On September 10, 2001, Kimberley Amirault flew to New York City to start her job as a performance consultant with one of the highest profile franchises in professional sport, the National Hockey League’s Rangers.
And if trying to negotiate the diverse personalities endemic to that sport wasn’t enough, the tectonic events of the following morning certainly would require her to push her skills to the limit.
“What I found was that the biggest thing was that I needed to remain consistent,” Amirault says of how she approached her time in New York. “I’m a Maritimer, so I’m pretty grounded in who I am.”
That grounded nature served her well over the following four years as she commuted between New York and Calgary to engage athletic personalities from the NBA, NHL and members of Canada’s national sports teams.
Contrary to what so many motivational speakers and gurus claim, there is no “magic spell” that suddenly transforms an athlete from someone who is good at his or her sport to someone who is great at it.
Amirault is quick to explain a lot of factors affect performance, depending on the activity and athlete, from pain tolerance and focus, to passion and mental rehearsal. According to Amirault, success, whether individual, team or corporation, requires an eclectic suite of strategies and techniques, as well as commitment throughout the organization.
Amirault’s efforts, in conjunction with physical trainers and coaches, helped Canada to its best-ever medal performance at the 2006 Winter Olympic Games in Italy, where our athletes won 24 medals.
Recognizing her contribution to the attitude changes in Canadian athletes who were no longer satisfied with fourth place, the Canadian Olympic Committee named Amirault as the lead for Sports Psychology for the 2010 Winter Games in Vancouver.
Motivating great performances comes with additional pressure. The COC has called on Canadian athletes not just to win more medals in Vancouver, but to win more than any other country — a feat that will likely require about 35 podium-worthy performances.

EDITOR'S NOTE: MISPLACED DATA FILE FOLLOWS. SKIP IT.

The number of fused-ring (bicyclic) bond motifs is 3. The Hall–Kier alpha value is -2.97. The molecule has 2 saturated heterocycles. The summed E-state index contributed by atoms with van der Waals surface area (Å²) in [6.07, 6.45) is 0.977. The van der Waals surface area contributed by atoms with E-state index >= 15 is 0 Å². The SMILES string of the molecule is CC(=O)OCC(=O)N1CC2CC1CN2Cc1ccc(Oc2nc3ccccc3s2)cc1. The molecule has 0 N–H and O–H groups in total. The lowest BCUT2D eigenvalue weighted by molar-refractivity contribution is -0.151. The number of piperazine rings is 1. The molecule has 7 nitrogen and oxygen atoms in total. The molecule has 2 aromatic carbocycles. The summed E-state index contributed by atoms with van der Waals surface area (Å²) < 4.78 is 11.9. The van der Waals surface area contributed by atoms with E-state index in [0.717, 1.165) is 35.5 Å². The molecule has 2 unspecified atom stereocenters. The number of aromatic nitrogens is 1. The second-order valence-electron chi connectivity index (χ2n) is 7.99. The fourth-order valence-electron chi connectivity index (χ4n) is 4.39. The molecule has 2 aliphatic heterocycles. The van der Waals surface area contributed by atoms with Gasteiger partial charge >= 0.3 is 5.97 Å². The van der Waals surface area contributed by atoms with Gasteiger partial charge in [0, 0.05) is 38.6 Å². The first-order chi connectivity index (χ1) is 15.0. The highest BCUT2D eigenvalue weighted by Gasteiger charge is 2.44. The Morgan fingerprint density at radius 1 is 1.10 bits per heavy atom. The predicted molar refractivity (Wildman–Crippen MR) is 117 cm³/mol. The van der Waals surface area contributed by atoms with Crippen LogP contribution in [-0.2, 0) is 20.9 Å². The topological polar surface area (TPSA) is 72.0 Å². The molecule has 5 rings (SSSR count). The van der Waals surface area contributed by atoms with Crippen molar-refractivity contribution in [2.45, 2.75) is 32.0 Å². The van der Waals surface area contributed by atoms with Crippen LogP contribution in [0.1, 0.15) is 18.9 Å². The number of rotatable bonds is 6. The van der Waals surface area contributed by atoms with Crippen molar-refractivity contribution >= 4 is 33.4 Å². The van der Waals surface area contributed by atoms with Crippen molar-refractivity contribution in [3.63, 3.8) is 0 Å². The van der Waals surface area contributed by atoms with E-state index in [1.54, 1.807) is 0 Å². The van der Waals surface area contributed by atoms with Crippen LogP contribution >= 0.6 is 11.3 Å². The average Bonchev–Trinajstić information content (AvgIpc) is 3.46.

Not a small feat for a country with the dubious distinction of being the only nation to have never won Olympic gold on home soil, snow or ice.
However, the goal of a best-ever Olympic showing seems possible when you consider that last year Canada’s sliders, skaters and skiers combined to lead the world in the medal rankings.
And while she is proud of this improvement in performance, Amirault is quick to credit a refreshed sports structure that offered not just psychological support to athletes but also improved funding for coaching, nutrition, physiotherapy and equipment.
She also sees the bigger picture of what this improved Olympic Games performance can mean.
“Look at 2002 when Women’s Hockey won the gold medal. There was an increase in girls’ hockey enrollment,” says Amirault. “Take that a step further, and that we want to have a more active youth — which in turn helps combat obesity, improve health care, all those things that we’re concerned about.”
Why she’s the top: She’s helped the Columbus Blue Jackets, New York Rangers and New York Knicks with the psychological aspect of winning games, and she’s played a major role in the success of Canada’s winter athletes.
The key to her success: “You want to work yourself out of a job, because you want the athlete to be totally self reliant when they step on the line,” Amirault says.